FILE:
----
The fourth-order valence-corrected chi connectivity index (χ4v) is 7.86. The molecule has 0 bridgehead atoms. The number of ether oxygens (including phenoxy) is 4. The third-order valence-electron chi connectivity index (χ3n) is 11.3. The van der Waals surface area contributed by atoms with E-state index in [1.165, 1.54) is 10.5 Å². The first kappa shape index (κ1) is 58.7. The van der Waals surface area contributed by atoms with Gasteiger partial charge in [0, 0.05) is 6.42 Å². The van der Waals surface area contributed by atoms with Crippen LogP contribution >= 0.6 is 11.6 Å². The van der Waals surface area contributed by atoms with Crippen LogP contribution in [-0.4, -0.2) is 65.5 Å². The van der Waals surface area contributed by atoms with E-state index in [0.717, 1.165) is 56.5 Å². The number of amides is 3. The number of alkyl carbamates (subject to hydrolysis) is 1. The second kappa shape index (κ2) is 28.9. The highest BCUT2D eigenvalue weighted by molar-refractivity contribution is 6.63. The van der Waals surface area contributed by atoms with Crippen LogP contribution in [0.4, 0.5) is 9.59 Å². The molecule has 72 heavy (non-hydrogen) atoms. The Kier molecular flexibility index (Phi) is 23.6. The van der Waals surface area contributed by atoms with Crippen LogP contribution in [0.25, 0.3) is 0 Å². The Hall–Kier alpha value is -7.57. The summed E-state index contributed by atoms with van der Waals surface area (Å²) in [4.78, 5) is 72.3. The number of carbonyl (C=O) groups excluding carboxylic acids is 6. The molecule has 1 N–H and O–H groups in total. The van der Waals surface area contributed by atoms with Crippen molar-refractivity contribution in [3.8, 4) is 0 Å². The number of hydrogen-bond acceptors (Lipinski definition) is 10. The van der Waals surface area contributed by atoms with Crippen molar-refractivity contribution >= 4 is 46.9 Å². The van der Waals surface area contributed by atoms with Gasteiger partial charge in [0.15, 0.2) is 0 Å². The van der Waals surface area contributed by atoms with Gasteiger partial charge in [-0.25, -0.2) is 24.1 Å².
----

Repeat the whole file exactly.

The fourth-order valence-corrected chi connectivity index (χ4v) is 7.86. The molecule has 0 bridgehead atoms. The number of ether oxygens (including phenoxy) is 4. The third-order valence-electron chi connectivity index (χ3n) is 11.3. The van der Waals surface area contributed by atoms with E-state index in [1.165, 1.54) is 10.5 Å². The first kappa shape index (κ1) is 58.7. The van der Waals surface area contributed by atoms with Gasteiger partial charge in [0, 0.05) is 6.42 Å². The van der Waals surface area contributed by atoms with Crippen LogP contribution >= 0.6 is 11.6 Å². The van der Waals surface area contributed by atoms with Crippen LogP contribution in [-0.4, -0.2) is 65.5 Å². The van der Waals surface area contributed by atoms with E-state index in [0.717, 1.165) is 56.5 Å². The number of amides is 3. The number of alkyl carbamates (subject to hydrolysis) is 1. The second kappa shape index (κ2) is 28.9. The highest BCUT2D eigenvalue weighted by molar-refractivity contribution is 6.63. The van der Waals surface area contributed by atoms with Crippen LogP contribution in [0.4, 0.5) is 9.59 Å². The molecule has 72 heavy (non-hydrogen) atoms. The Kier molecular flexibility index (Phi) is 23.6. The van der Waals surface area contributed by atoms with Crippen LogP contribution in [0.25, 0.3) is 0 Å². The Hall–Kier alpha value is -7.57. The summed E-state index contributed by atoms with van der Waals surface area (Å²) in [4.78, 5) is 72.3. The number of carbonyl (C=O) groups excluding carboxylic acids is 6. The molecule has 1 N–H and O–H groups in total. The van der Waals surface area contributed by atoms with Crippen molar-refractivity contribution in [3.8, 4) is 0 Å². The number of hydrogen-bond acceptors (Lipinski definition) is 10. The van der Waals surface area contributed by atoms with Crippen molar-refractivity contribution >= 4 is 46.9 Å². The van der Waals surface area contributed by atoms with Gasteiger partial charge in [0.15, 0.2) is 0 Å². The van der Waals surface area contributed by atoms with Gasteiger partial charge in [-0.25, -0.2) is 24.1 Å².